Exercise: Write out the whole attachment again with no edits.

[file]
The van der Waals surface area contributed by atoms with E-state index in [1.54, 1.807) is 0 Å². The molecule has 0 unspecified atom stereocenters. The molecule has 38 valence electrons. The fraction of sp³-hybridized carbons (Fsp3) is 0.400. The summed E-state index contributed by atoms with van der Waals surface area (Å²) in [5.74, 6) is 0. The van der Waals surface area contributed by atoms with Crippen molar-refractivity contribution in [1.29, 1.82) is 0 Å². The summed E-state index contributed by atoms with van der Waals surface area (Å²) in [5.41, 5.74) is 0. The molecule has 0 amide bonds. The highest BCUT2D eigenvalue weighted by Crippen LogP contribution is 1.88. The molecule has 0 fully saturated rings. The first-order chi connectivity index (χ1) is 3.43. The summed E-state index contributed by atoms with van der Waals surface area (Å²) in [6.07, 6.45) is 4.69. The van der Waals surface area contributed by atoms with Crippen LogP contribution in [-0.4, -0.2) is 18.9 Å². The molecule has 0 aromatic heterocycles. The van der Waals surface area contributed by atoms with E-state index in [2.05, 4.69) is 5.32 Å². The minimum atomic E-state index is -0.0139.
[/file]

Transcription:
The van der Waals surface area contributed by atoms with E-state index in [1.54, 1.807) is 0 Å². The molecule has 0 unspecified atom stereocenters. The molecule has 38 valence electrons. The fraction of sp³-hybridized carbons (Fsp3) is 0.400. The summed E-state index contributed by atoms with van der Waals surface area (Å²) in [5.74, 6) is 0. The van der Waals surface area contributed by atoms with Crippen molar-refractivity contribution in [1.29, 1.82) is 0 Å². The summed E-state index contributed by atoms with van der Waals surface area (Å²) in [5.41, 5.74) is 0. The molecule has 0 amide bonds. The highest BCUT2D eigenvalue weighted by Crippen LogP contribution is 1.88. The molecule has 0 fully saturated rings. The first-order chi connectivity index (χ1) is 3.43. The summed E-state index contributed by atoms with van der Waals surface area (Å²) in [6.07, 6.45) is 4.69. The van der Waals surface area contributed by atoms with Crippen LogP contribution in [-0.4, -0.2) is 18.9 Å². The molecule has 0 aromatic heterocycles. The van der Waals surface area contributed by atoms with E-state index in [2.05, 4.69) is 5.32 Å². The minimum atomic E-state index is -0.0139.